• Increased GPU scale. VMware Cloud Foundation 5.1 provides increased support for VMs to be configured with up to 16 GPU devices.
    VCF 5.1 GPU Scale

What are the VMware Cloud Foundation components?

To manage the logical infrastructure in the private cloud, VMware Cloud Foundation augments the VMware virtualization and management components with VMware Cloud Builder and VMware Cloud Foundation SDDC Manager.

VMware Cloud Foundation Component Description
VMware Cloud Builder VMware Cloud Builder automates the deployment of the software-defined stack, creating the first software-defined unit known as the management domain.
SDDC Manager

SDDC Manager automates the entire system life cycle, that is, from configuration and provisioning to upgrades and patching including host firmware, and simplifies day-to-day management and operations. From this interface, the virtual infrastructure administrator or cloud administrator can provision new private cloud resources, monitor changes to the logical infrastructure, and manage life cycle and other operational activities.

VMware Cloud Foundation SDDC Manager Dashboard

vSphere

vSphere uses virtualization to transform individual data centers into aggregated computing infrastructures that include CPU, storage, and networking resources. VMware vSphere manages these infrastructures as a unified operating environment and provides you with the tools to administer the data centers that participate in that environment.

The two core components of vSphere are ESXi and vCenter Server. ESXi is the virtualization platform where you create and run virtual machines and virtual appliances. vCenter Server is the service through which you manage multiple hosts connected in a network and pool host resources.

vSAN

vSAN aggregates local or direct-attached data storage devices to create a single storage pool that is shared across all hosts in the vSAN cluster. Using vSAN removes the need for external shared storage, and simplifies storage configuration and virtual machine provisioning. Built-in policies allow for flexibility in data availability.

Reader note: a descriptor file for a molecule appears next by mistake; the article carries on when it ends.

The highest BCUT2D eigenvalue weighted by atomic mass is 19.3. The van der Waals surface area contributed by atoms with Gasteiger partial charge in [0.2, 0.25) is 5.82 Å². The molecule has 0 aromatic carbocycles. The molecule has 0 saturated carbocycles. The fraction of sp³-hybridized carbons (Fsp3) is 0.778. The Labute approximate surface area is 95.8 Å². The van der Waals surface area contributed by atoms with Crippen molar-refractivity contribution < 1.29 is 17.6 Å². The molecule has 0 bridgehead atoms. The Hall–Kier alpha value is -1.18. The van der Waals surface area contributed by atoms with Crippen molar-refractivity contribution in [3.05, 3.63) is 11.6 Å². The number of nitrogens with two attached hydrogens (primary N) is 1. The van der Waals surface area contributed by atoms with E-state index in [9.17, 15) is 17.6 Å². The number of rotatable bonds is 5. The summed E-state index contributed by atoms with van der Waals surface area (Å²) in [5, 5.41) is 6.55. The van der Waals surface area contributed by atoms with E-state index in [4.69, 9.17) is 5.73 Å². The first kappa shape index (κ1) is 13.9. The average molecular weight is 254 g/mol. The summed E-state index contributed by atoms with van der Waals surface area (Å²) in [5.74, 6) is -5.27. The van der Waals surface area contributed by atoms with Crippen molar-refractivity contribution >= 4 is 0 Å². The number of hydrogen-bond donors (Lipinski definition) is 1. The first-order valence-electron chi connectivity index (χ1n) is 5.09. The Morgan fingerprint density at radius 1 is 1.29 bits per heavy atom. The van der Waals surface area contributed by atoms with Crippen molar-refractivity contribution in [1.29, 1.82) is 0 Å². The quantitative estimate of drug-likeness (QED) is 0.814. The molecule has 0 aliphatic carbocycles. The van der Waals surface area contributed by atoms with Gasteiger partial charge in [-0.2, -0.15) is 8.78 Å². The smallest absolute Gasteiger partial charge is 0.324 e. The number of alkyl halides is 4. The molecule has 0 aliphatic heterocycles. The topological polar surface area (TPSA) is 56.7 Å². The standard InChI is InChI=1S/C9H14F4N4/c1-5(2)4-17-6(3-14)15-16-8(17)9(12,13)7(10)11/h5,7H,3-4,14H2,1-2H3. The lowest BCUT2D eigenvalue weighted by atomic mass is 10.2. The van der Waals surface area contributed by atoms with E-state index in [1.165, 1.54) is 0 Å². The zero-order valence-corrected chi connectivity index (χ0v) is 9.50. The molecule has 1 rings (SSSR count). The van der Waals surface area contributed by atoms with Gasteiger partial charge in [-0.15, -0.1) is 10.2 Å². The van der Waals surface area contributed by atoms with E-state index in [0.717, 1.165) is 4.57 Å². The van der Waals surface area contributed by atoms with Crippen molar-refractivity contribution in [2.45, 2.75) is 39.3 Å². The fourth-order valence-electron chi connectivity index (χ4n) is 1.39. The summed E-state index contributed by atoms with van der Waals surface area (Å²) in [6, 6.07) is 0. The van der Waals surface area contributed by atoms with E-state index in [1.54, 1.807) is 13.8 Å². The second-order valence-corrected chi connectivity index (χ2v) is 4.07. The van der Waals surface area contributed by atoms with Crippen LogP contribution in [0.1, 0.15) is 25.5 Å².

NSX NSX is focused on providing networking, security, automation, and operational simplicity for emerging application frameworks and architectures that have heterogeneous endpoint environments and technology stacks. NSX supports cloud-native applications, bare-metal workloads, multi-hypervisor environments, public clouds, and multiple clouds.
vSphere with Tanzu By using the integration between VMware Tanzu and VMware Cloud Foundation, you can deploy and operate the compute, networking, and storage infrastructure for vSphere with Tanzu, also called Workload Management. vSphere with Tanzu transforms vSphere to a platform for running Kubernetes workloads natively on the hypervisor layer. When enabled on a vSphere cluster, vSphere with Tanzu provides the capability to run Kubernetes workloads directly on ESXi hosts and to create upstream Kubernetes clusters within dedicated resource pools.
VMware Aria Suite

VMware Cloud Foundation supports automated deployment of VMware Aria Suite Lifecycle. You can then deploy and manage the life cycle of Workspace ONE Access and the VMware Aria Suite products (VMware Aria Operations for Logs, VMware Aria Automation, and VMware Aria Operations) by using VMware Aria Suite Lifecycle.

VMware Aria Suite is a purpose-built management solution for the heterogeneous data center and the hybrid cloud. It is designed to deliver and manage infrastructure and applications to increase business agility while maintaining IT control. It provides the most comprehensive management stack for private and public clouds, multiple hypervisors, and physical infrastructure.

VMware Cloud Foundation Architecture

VCF is made for greenfield deployments (brownfield not supported) and supports two different architecture models: